US Withholding for Canadian Independent Contractors: Form W-8BEN
Using Form W-8BEN to Claim US-Canada Tax Treaty Benefits
American companies generally withhold income taxes on income paid to foreign nationals. Any U.S. firm or company will need your name, address, and tax identification numbers to facilitate payments to you and any tax withholding that might be required by the U.S. government. This information is obtained when you complete Form W-8BEN.
The United States–Canada Income Tax Convention
The United States–Canada Income Tax Convention resulted in treaty entered into between the countries and signed in September 1980. After numerous tweaks and changes, the U.S. Senate advised that the treaty be ratified in June 1984.
The treaty officially went into effect in January 1985, and it prevents Canadians from having to pay the U.S. a tax on income earned here in addition to paying the Canada Revenue Agency a tax on the same money.
As a result, you can avoid having your business income taxed twice by both the U.S. and Canada if you meet the residency rules and the fixed place of business rules. Article VII of the tax treaty provides that business profits earned in the United States by Canadian residents are taxed in the U.S. only to the extent that the profits are related to a permanent establishment in the U.S.
The Residency Rules
You're considered to be a resident of the country in which you have a "permanent home," so you're treated as a resident of Canada if your permanent home is there. Article IV of the treaty clarifies your residency status if you have some other living situation.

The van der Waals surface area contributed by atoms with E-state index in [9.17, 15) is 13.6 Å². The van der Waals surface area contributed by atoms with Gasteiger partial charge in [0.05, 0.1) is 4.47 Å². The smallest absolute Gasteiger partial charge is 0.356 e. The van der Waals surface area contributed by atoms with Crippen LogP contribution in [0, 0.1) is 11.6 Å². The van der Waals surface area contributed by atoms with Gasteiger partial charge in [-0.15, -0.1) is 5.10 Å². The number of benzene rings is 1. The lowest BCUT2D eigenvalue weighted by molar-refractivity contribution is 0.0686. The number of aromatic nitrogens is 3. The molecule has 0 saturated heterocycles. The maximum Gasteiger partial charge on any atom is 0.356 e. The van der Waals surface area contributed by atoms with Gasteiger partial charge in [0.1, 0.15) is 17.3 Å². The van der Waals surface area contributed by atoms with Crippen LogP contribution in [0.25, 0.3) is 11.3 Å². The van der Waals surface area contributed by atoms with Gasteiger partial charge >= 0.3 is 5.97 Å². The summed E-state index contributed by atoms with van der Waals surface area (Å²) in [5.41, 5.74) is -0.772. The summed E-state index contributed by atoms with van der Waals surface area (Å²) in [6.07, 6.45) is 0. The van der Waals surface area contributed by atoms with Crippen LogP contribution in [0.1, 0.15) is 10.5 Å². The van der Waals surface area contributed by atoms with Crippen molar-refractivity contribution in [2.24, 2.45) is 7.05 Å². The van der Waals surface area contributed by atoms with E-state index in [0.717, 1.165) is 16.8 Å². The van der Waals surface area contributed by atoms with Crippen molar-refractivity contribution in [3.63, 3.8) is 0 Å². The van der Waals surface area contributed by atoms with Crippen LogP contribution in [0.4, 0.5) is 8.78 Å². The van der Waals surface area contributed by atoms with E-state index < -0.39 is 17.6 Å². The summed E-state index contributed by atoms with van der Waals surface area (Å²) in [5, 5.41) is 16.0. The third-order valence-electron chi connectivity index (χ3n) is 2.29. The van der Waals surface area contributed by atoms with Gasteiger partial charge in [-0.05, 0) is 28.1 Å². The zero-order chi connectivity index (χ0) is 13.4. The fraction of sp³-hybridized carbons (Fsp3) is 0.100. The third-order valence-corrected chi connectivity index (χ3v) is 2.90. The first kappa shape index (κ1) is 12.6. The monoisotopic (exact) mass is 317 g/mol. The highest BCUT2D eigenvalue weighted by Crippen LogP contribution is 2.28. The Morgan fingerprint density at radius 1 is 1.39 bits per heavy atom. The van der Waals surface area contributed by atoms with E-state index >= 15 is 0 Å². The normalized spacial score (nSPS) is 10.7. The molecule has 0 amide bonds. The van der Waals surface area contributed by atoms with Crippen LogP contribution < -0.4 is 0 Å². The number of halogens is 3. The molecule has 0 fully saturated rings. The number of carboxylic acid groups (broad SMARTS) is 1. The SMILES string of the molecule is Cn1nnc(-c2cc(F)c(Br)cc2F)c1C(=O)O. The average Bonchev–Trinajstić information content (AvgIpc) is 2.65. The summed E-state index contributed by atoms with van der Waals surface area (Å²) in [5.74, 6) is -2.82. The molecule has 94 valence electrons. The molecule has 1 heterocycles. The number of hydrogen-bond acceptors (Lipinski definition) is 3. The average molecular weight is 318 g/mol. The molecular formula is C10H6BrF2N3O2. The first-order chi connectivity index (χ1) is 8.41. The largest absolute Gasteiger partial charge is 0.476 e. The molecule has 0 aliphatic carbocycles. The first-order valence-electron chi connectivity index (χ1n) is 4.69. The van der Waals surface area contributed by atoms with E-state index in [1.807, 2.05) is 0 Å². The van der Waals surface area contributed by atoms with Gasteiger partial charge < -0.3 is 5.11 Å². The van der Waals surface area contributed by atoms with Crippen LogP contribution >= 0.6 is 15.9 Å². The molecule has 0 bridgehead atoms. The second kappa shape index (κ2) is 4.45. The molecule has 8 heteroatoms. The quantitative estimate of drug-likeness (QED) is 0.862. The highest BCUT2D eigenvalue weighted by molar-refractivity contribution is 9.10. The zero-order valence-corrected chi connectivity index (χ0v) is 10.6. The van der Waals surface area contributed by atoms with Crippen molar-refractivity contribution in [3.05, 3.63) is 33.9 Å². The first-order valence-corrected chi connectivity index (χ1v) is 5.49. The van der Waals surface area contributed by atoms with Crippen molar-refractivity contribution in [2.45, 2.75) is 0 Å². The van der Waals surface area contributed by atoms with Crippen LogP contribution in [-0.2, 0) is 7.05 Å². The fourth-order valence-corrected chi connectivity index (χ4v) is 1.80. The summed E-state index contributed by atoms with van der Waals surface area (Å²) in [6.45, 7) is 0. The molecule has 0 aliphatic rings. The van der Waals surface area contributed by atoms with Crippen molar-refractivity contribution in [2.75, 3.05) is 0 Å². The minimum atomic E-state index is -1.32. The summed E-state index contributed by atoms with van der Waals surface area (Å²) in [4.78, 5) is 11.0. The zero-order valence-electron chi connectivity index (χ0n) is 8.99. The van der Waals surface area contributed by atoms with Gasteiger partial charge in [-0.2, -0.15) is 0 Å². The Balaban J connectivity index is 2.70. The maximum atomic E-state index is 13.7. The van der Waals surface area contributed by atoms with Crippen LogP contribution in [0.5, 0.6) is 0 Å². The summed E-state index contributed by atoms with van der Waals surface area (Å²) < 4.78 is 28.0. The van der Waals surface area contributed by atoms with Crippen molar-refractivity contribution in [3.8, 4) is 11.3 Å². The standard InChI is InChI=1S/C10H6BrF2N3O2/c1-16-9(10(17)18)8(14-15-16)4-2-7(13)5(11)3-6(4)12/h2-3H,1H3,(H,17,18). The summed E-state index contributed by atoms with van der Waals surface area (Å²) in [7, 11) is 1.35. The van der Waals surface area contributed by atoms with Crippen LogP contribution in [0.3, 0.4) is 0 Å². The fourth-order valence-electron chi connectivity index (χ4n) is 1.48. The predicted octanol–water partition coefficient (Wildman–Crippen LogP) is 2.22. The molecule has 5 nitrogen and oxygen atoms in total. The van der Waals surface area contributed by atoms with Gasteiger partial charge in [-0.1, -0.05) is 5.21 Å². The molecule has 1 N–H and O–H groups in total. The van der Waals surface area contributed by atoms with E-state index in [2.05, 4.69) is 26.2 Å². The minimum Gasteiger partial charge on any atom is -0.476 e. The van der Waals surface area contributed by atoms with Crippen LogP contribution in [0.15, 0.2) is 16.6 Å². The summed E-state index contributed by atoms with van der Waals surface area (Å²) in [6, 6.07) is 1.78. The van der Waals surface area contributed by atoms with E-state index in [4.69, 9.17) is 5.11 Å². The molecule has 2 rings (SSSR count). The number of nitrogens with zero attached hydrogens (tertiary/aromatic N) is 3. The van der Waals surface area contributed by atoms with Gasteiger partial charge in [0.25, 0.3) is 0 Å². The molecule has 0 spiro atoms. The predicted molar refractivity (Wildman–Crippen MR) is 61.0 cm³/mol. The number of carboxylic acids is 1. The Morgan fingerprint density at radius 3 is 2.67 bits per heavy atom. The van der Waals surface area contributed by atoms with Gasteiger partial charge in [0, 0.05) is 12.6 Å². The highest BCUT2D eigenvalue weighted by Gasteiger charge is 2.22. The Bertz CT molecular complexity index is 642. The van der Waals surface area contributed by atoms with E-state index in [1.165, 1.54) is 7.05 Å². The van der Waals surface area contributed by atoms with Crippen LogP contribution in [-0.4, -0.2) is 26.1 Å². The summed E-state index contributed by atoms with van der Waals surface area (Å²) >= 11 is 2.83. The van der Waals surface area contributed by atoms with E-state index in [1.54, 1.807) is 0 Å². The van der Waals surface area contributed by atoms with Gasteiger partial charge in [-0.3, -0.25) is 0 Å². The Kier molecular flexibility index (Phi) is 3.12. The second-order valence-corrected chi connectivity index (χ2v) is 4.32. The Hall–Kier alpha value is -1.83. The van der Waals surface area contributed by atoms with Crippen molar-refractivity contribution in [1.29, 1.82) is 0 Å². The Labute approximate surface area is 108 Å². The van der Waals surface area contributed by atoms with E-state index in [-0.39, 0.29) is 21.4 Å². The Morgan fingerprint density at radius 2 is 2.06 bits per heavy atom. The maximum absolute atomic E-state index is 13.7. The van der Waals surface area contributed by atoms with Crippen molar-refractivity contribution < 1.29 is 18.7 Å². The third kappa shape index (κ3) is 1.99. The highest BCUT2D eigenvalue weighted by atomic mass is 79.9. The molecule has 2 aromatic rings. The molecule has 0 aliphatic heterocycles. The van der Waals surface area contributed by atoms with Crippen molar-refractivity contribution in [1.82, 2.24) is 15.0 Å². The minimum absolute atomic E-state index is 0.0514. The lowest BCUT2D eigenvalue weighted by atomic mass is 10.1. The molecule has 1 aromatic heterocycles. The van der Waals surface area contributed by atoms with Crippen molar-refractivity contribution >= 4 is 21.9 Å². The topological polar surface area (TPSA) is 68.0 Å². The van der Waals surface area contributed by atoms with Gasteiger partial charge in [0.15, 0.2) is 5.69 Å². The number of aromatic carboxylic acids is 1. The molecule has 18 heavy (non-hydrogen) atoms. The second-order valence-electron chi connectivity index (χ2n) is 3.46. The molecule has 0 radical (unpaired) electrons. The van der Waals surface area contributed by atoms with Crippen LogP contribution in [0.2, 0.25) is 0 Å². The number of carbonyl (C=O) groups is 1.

A Fixed Place of Business
Your business might have one or more business locations. Your fixed place of business is a permanent establishment where your business is wholly or partly carried on. Article V of the tax treaty clarifies the definition of "permanent establishment."
For example, you might have only one office, and it's located in Canada. Canada is therefore your fixed place of business. But if you have two offices, one in Canada and one in United States, you have two fixed places of business. You must treat each office differently for income tax purposes.
Even though you work through or with various U.S. companies, that doesn't establish the U.S. as your fixed place of business. This is clarified in Article V, paragraphs 6, 7, and 8 of the tax treaty.
Rules for Withholding
U.S. companies are normally required to "withhold 30 percent of any payment of an amount subject to withholding made to a payee that is a foreign person," according to the instructions for Form W-8BEN. Withholding is essentially a prepayment of tax.
The treaty prevents this withholding provided that you meet the rules, but you must submit a properly completed Form W-8BEN to the party or company who's providing you with income. The form includes a declaration that you'll include this U.S. income on your Canadian tax return.
Claiming a Refund of Your U.S. Income Tax Withholding
Should your U.S. clients withhold some of your income, you can get this money back by filing a non-resident U.S. income tax return, Form 1040NR, along with Form 8833 to disclose your position under the U.S. Canada Tax Treaty. Be sure to follow the instructions for Form 1040NR carefully, or find a tax accountant who is experienced with non-resident tax returns.
Filling out Form W-8BEN
- Provide your name on line 1 and check "individual" on line 3. If you're working under a business name, however, you would provide your business name on line 1 and check the appropriate type of entity on line 3.
- Enter your U.S. tax identification number, such as a Social Security number, individual taxpayer identification number, or employer identification number, on line 6. Leave this line blank if you don't have one of these tax numbers. Your Form W-8BEN will remain in effect until any information on the form becomes incorrect if you provide a U.S. tax number, but it will remain in effect only until the last day of the third year after you signed it if you don't provide a number. Your Form W-8BEN will expire on December 31, 2022, if you sign it on July 13, 2019.
- Provide your Canadian Social Insurance number on line 7.
- Specify that tax treaty rules that apply to you on lines 9 and 10. Check Line 9a and write in "Canada." Check any other boxes that apply to you.
- Check the appropriate boxes on line 9 if you're operating under a business name, then provide your Canadian corporate tax identification number in box 7.